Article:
Why the idea of Modi wins
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The two most politically interesting leaders in India are Modi and Mayawati. One wears the mantle of ideology, the other of a social cause. Congress has neither. We should be under no illusion: what Modi represents by way of ideology still has the capacity to wreck this country; and it will be an astonishing feat if Modi can transform himself into a genuine statesman. But, equally, we should be under no illusion that the Congress provides the fuel that lights Modi's fire. And the blaze now threatens to engulf them.
While most of the media was focused on the intellectually dead-end Hindutva versus Development debate, the real issue in the campaign was Modi's personal attributes: his incorruptibility, his total dedication, his grim reaper-like character calling everyone to account. There is more than a touch of megalomania and narcissism in Modi. But that gives him an advantage. The first is a projection of utter sincerity. He is not a creature shaped by the opinion of others, and every initiative he takes belongs to him. Contrast this with almost every other politician. These politicians seem creatures largely of opinion. Like our prime minister, they disavow their own responsibility at every turn. In politics, if the contest is between sincerity and an utter lack of trustworthiness, the former will always have an advantage even if tied to an unsavoury cause.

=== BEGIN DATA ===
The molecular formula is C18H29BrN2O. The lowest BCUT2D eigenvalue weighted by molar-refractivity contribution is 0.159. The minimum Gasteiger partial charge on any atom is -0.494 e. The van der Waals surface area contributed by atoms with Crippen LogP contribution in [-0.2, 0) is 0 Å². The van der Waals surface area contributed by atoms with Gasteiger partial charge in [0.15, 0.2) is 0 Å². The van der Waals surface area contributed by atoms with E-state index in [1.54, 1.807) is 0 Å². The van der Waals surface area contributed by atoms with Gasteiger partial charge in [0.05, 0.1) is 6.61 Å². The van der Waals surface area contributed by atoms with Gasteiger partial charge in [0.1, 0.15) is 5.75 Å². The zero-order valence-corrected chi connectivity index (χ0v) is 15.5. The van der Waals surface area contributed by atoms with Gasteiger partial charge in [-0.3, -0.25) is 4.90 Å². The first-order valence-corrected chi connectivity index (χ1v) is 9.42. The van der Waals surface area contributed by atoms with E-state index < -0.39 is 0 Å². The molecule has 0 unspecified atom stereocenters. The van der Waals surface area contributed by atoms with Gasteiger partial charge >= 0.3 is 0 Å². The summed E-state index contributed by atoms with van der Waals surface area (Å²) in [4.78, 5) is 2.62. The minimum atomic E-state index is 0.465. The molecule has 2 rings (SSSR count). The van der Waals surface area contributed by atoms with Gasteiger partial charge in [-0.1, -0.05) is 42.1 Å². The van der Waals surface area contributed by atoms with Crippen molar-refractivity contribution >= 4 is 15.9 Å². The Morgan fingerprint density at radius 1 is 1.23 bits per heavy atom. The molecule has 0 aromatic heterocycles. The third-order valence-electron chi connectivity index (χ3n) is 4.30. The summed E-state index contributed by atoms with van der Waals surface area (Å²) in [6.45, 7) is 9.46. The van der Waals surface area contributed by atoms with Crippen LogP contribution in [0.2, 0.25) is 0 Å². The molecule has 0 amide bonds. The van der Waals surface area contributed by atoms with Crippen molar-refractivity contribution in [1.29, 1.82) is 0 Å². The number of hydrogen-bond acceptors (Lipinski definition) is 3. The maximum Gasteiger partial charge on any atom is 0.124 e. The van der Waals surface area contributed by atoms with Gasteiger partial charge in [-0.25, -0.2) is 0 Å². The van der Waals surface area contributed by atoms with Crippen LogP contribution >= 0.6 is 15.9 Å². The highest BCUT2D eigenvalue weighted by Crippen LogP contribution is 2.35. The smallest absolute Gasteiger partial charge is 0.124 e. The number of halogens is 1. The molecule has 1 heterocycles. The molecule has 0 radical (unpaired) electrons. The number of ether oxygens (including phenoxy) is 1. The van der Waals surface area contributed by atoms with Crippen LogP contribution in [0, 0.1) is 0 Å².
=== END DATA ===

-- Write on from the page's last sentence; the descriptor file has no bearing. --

Finally, it is sheer nonsense to say that Modi will pose a problem for the BJP more than the Congress. This is the sort of wishful thinking that has led many a pollster to clutch at straws. The BJP will emerge more unified and energised. His victory raises the spectre of a more polarising politics. But as India transforms, the tragedy is that no other politician can understand, "thare dil me kya che?" Most of them are too cowardly to even understand what is in their own hearts. This is why Modi stands out.
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